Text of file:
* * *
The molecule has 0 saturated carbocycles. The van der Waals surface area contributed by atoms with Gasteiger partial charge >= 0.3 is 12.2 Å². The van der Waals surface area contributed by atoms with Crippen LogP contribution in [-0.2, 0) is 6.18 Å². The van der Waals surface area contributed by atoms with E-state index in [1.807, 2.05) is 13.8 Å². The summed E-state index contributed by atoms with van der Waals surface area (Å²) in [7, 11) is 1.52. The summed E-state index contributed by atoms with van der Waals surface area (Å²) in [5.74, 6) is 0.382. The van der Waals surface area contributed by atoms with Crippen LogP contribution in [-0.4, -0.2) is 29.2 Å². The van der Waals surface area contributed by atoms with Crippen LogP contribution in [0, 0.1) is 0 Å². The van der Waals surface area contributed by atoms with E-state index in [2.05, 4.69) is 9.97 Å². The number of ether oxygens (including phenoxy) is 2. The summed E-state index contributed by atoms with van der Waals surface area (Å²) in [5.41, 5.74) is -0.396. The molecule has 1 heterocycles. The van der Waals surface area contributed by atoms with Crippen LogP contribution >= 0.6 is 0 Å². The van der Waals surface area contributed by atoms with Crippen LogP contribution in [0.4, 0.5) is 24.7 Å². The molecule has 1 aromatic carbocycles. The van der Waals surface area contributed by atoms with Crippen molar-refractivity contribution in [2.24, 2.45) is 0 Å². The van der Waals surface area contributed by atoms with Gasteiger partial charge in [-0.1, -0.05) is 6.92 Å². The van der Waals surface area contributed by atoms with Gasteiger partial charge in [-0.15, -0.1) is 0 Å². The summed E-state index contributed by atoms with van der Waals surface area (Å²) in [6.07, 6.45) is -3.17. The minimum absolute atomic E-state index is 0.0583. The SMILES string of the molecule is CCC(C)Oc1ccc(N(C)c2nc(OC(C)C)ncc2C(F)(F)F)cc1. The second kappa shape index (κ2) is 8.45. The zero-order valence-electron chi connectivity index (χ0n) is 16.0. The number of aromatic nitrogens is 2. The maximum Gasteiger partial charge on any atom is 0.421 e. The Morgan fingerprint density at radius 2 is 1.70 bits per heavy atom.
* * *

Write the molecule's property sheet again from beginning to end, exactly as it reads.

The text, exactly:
The molecule has 0 saturated carbocycles. The van der Waals surface area contributed by atoms with Gasteiger partial charge >= 0.3 is 12.2 Å². The van der Waals surface area contributed by atoms with Crippen LogP contribution in [-0.2, 0) is 6.18 Å². The van der Waals surface area contributed by atoms with E-state index in [1.807, 2.05) is 13.8 Å². The summed E-state index contributed by atoms with van der Waals surface area (Å²) in [7, 11) is 1.52. The summed E-state index contributed by atoms with van der Waals surface area (Å²) in [5.74, 6) is 0.382. The van der Waals surface area contributed by atoms with Crippen LogP contribution in [-0.4, -0.2) is 29.2 Å². The van der Waals surface area contributed by atoms with Crippen LogP contribution in [0, 0.1) is 0 Å². The van der Waals surface area contributed by atoms with E-state index in [2.05, 4.69) is 9.97 Å². The number of ether oxygens (including phenoxy) is 2. The summed E-state index contributed by atoms with van der Waals surface area (Å²) in [5.41, 5.74) is -0.396. The molecule has 1 heterocycles. The van der Waals surface area contributed by atoms with Crippen LogP contribution >= 0.6 is 0 Å². The van der Waals surface area contributed by atoms with Crippen LogP contribution in [0.4, 0.5) is 24.7 Å². The molecule has 1 aromatic carbocycles. The van der Waals surface area contributed by atoms with Crippen molar-refractivity contribution in [2.24, 2.45) is 0 Å². The van der Waals surface area contributed by atoms with Gasteiger partial charge in [-0.1, -0.05) is 6.92 Å². The van der Waals surface area contributed by atoms with Gasteiger partial charge in [-0.15, -0.1) is 0 Å². The summed E-state index contributed by atoms with van der Waals surface area (Å²) in [6.07, 6.45) is -3.17. The minimum absolute atomic E-state index is 0.0583. The SMILES string of the molecule is CCC(C)Oc1ccc(N(C)c2nc(OC(C)C)ncc2C(F)(F)F)cc1. The second kappa shape index (κ2) is 8.45. The zero-order valence-electron chi connectivity index (χ0n) is 16.0. The number of aromatic nitrogens is 2. The maximum Gasteiger partial charge on any atom is 0.421 e. The Morgan fingerprint density at radius 2 is 1.70 bits per heavy atom.